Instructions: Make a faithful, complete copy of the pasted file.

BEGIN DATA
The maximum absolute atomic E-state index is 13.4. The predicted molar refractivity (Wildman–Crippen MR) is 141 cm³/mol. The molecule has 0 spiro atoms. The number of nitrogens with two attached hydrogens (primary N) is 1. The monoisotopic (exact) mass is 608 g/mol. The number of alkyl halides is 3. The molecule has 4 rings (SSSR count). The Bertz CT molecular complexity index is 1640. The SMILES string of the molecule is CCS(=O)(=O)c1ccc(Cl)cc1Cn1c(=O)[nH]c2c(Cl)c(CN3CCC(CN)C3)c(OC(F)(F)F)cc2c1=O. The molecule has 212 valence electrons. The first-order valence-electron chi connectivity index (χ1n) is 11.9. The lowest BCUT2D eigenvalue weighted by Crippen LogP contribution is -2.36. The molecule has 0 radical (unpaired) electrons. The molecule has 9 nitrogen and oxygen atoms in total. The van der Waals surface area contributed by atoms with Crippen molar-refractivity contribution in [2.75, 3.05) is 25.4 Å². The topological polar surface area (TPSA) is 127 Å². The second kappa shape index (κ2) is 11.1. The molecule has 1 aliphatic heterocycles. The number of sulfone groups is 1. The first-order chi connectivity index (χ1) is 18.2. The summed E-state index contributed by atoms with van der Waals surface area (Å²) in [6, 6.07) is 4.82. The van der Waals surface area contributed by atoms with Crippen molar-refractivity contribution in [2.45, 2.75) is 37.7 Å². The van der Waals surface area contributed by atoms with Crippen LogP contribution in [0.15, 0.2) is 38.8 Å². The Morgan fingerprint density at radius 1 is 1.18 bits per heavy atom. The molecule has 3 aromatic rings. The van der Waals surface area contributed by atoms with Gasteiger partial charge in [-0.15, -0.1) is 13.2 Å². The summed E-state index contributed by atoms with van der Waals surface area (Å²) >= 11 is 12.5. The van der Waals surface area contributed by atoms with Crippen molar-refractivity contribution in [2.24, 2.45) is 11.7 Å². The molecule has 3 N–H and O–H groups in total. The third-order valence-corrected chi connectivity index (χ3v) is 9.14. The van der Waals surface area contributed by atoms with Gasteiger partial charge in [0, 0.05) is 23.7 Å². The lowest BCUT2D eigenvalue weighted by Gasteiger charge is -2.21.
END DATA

The maximum absolute atomic E-state index is 13.4. The predicted molar refractivity (Wildman–Crippen MR) is 141 cm³/mol. The molecule has 0 spiro atoms. The number of nitrogens with two attached hydrogens (primary N) is 1. The monoisotopic (exact) mass is 608 g/mol. The number of alkyl halides is 3. The molecule has 4 rings (SSSR count). The Bertz CT molecular complexity index is 1640. The SMILES string of the molecule is CCS(=O)(=O)c1ccc(Cl)cc1Cn1c(=O)[nH]c2c(Cl)c(CN3CCC(CN)C3)c(OC(F)(F)F)cc2c1=O. The molecule has 212 valence electrons. The first-order valence-electron chi connectivity index (χ1n) is 11.9. The lowest BCUT2D eigenvalue weighted by Crippen LogP contribution is -2.36. The molecule has 0 radical (unpaired) electrons. The molecule has 9 nitrogen and oxygen atoms in total. The van der Waals surface area contributed by atoms with Crippen molar-refractivity contribution in [2.75, 3.05) is 25.4 Å². The topological polar surface area (TPSA) is 127 Å². The second kappa shape index (κ2) is 11.1. The molecule has 1 aliphatic heterocycles. The number of sulfone groups is 1. The first-order chi connectivity index (χ1) is 18.2. The summed E-state index contributed by atoms with van der Waals surface area (Å²) in [6, 6.07) is 4.82. The van der Waals surface area contributed by atoms with Crippen molar-refractivity contribution in [2.45, 2.75) is 37.7 Å². The van der Waals surface area contributed by atoms with Crippen LogP contribution in [0.15, 0.2) is 38.8 Å². The Morgan fingerprint density at radius 1 is 1.18 bits per heavy atom. The molecule has 3 aromatic rings. The van der Waals surface area contributed by atoms with Gasteiger partial charge in [-0.15, -0.1) is 13.2 Å². The summed E-state index contributed by atoms with van der Waals surface area (Å²) >= 11 is 12.5. The van der Waals surface area contributed by atoms with Crippen molar-refractivity contribution in [2.24, 2.45) is 11.7 Å². The molecule has 3 N–H and O–H groups in total. The third-order valence-corrected chi connectivity index (χ3v) is 9.14. The van der Waals surface area contributed by atoms with Gasteiger partial charge in [0, 0.05) is 23.7 Å². The lowest BCUT2D eigenvalue weighted by Gasteiger charge is -2.21.